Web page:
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Optional protocolon the involvement of children in armed conflict, on the Sale of Children, Child Prostitution and Child Pornography
ViolenceThe Committee is seriously concerned that 30 per cent of girls have been victims of sexual abuse before the age of 15, and at sentences in cases of rape and other sexual assaults that are well below the maximum sentences provided for in legislation.
Corporal punishmentCorporal Punishment is legal in the home and in some alternative care and day care settings.
Overview of the child rights situation

Nauru has particular problems in implementing the UN Convention on the Rights of the Child in the area of violence against children. Reproductive health and the situation of asylum-seeking children need improvement as well.

Female genital mutilation and reproductive rights

The Committee is concerned at the relatively high rate of teenage pregnancy. It is also concerned at the lack of a comprehensive national programme and the lack of coordination among agencies, which undermines the potential to develop a strategic and sustainable response to prevent early pregnancies.
To improve the situation, the Committee recommends that Nauru provide comprehensive, age-appropriate education on sexual and reproductive health, including information on family planning and contraceptives, the dangers of early pregnancy and the prevention and treatment of sexually transmitted diseases. The State party should further develop sexual and reproductive health services, including confidential counselling and modern contraception for adolescent girls and boys.

Racism, children belonging to a minority and indigenous childrenThe Committee is concerned at the high rate of under-5 mortality for non- Nauruan and indigenous Nauruan children. Therefore, the Committee urges the State party to immediately strengthen efforts to ensure that access to adequate health care and nutrition is extended to the most vulnerable families, particularly non-Nauruan and indigenous Nauruan families, as well as asylum-seeking and refugee families.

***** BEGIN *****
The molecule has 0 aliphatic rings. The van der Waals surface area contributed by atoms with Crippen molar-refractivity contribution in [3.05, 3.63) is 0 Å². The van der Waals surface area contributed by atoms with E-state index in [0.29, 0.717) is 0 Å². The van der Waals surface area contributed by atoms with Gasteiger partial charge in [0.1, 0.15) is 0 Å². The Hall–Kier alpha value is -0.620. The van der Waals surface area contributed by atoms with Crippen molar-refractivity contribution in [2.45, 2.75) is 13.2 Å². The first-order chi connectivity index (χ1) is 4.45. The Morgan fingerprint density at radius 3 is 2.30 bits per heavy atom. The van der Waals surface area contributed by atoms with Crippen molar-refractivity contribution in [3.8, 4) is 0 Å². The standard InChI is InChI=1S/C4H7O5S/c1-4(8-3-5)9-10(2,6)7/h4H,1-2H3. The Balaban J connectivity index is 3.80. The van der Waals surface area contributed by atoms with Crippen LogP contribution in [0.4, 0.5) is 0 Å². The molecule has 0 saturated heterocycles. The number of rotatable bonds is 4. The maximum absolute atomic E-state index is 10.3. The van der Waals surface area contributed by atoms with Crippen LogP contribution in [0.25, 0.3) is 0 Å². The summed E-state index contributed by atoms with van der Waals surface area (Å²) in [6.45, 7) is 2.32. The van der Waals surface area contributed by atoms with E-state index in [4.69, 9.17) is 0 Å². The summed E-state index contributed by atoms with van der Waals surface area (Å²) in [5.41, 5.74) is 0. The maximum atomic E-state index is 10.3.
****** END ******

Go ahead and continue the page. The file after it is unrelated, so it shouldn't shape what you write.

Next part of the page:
Situation of children with disabilities

The Committee urges the State party to adopt a human rights-based approach to disability and establish a comprehensive strategy to ensure the inclusion of children with disabilities. It also urges the State party to develop a legal provision to ensure that all persons with disabilities have access, on an equal basis with others, to public buildings, public spaces and all service delivery areas. Further, Nauru should give priority to measures that facilitate the full inclusion of children with disabilities, including those with intellectual and psychosocial disabilities, in all areas of public life, such as leisure activities, community-based care and provision of social housing with reasonable accommodation, in particular the right to inclusive education in mainstream schools independent of parental consent, and ensure the availability of qualified assistance in mainstream schools.
The Committee further recommends to train and assign specialized teachers and professionals in integrated classes providing individual support and due attention to children with learning difficulties, and address the shortage of speech therapists and qualified professionals for children with intellectual and psychosocial disabilities. It further recommends to enhance data collection on children with disabilities and conduct studies and analyses on the effectiveness of the implementation of the Convention and the existing laws and policies.

Situation of asylum-seeking, refugee and migrant childrenWhile the Committee welcomes the State party’s cooperation with UNHCR, it is gravely concerned about the fact that overall, the memorandum of understanding between Nauru and Australia on processing asylum cases fails to take into account the best interests of the child. Furthermore, the Committee is gravely concerned at cases of unaccompanied asylum-seeking and refugee children not being expeditiously processed in accordance with the principle of the best interests of the child and at living conditions in the Regional Processing Centre, which, combined with the lack of certainty for both asylum-seeking and refugee children, is generating and exacerbating mental health issues, leading to feelings of hopelessness and often suicidal ideation.<br /> The Committee urges the State party to immediately ensure that the best interests of the child are a primary consideration in all decisions and agreements in relation to the transfer of any asylum-seeking or refugee children from Australia. It further urges Nauru to process cases involving unaccompanied asylum-seeking and refugee children in a positive, humane and expeditious manner as a means of identifying durable solutions. Nauru should also prioritize the immediate transfer of asylum-seeking children and their families out of the Regional Processing Centre and adopt permanent and sustainable resettlement options for refugees, particularly children and their families, to ensure that they are given lawful stay and reasonable access to employment and other opportunities.